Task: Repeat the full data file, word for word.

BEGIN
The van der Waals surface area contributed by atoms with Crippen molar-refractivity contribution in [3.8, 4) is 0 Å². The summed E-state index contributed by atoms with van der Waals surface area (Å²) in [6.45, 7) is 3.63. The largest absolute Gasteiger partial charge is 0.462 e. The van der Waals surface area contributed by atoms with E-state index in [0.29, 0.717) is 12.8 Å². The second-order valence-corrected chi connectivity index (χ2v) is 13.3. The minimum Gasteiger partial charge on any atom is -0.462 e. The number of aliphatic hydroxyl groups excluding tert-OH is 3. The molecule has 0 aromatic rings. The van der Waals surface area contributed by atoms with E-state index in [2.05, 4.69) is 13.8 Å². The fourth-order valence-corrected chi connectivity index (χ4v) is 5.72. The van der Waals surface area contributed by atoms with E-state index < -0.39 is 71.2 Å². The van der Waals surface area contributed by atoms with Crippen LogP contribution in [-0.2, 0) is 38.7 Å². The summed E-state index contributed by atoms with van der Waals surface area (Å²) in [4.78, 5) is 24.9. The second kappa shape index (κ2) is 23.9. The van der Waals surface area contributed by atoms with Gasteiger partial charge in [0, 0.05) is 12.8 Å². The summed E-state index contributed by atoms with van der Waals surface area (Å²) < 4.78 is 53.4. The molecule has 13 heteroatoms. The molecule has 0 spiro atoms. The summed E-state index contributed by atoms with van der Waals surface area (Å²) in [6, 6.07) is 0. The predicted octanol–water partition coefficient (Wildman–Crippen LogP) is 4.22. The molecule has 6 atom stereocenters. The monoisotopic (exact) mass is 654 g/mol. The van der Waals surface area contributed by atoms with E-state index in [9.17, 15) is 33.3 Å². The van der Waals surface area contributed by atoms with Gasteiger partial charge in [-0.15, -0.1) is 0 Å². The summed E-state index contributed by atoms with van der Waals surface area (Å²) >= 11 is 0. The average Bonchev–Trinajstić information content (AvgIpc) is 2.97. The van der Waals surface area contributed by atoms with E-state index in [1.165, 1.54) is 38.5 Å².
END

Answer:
The van der Waals surface area contributed by atoms with Crippen molar-refractivity contribution in [3.8, 4) is 0 Å². The summed E-state index contributed by atoms with van der Waals surface area (Å²) in [6.45, 7) is 3.63. The largest absolute Gasteiger partial charge is 0.462 e. The van der Waals surface area contributed by atoms with E-state index in [0.29, 0.717) is 12.8 Å². The second-order valence-corrected chi connectivity index (χ2v) is 13.3. The minimum Gasteiger partial charge on any atom is -0.462 e. The number of aliphatic hydroxyl groups excluding tert-OH is 3. The molecule has 0 aromatic rings. The van der Waals surface area contributed by atoms with E-state index in [2.05, 4.69) is 13.8 Å². The fourth-order valence-corrected chi connectivity index (χ4v) is 5.72. The van der Waals surface area contributed by atoms with E-state index < -0.39 is 71.2 Å². The van der Waals surface area contributed by atoms with Crippen LogP contribution in [-0.2, 0) is 38.7 Å². The summed E-state index contributed by atoms with van der Waals surface area (Å²) in [4.78, 5) is 24.9. The second kappa shape index (κ2) is 23.9. The van der Waals surface area contributed by atoms with Gasteiger partial charge in [0, 0.05) is 12.8 Å². The summed E-state index contributed by atoms with van der Waals surface area (Å²) < 4.78 is 53.4. The molecule has 13 heteroatoms. The molecule has 0 spiro atoms. The summed E-state index contributed by atoms with van der Waals surface area (Å²) in [6, 6.07) is 0. The predicted octanol–water partition coefficient (Wildman–Crippen LogP) is 4.22. The molecule has 6 atom stereocenters. The monoisotopic (exact) mass is 654 g/mol. The van der Waals surface area contributed by atoms with E-state index in [9.17, 15) is 33.3 Å². The van der Waals surface area contributed by atoms with Gasteiger partial charge in [-0.15, -0.1) is 0 Å². The summed E-state index contributed by atoms with van der Waals surface area (Å²) >= 11 is 0. The average Bonchev–Trinajstić information content (AvgIpc) is 2.97. The van der Waals surface area contributed by atoms with E-state index in [1.165, 1.54) is 38.5 Å².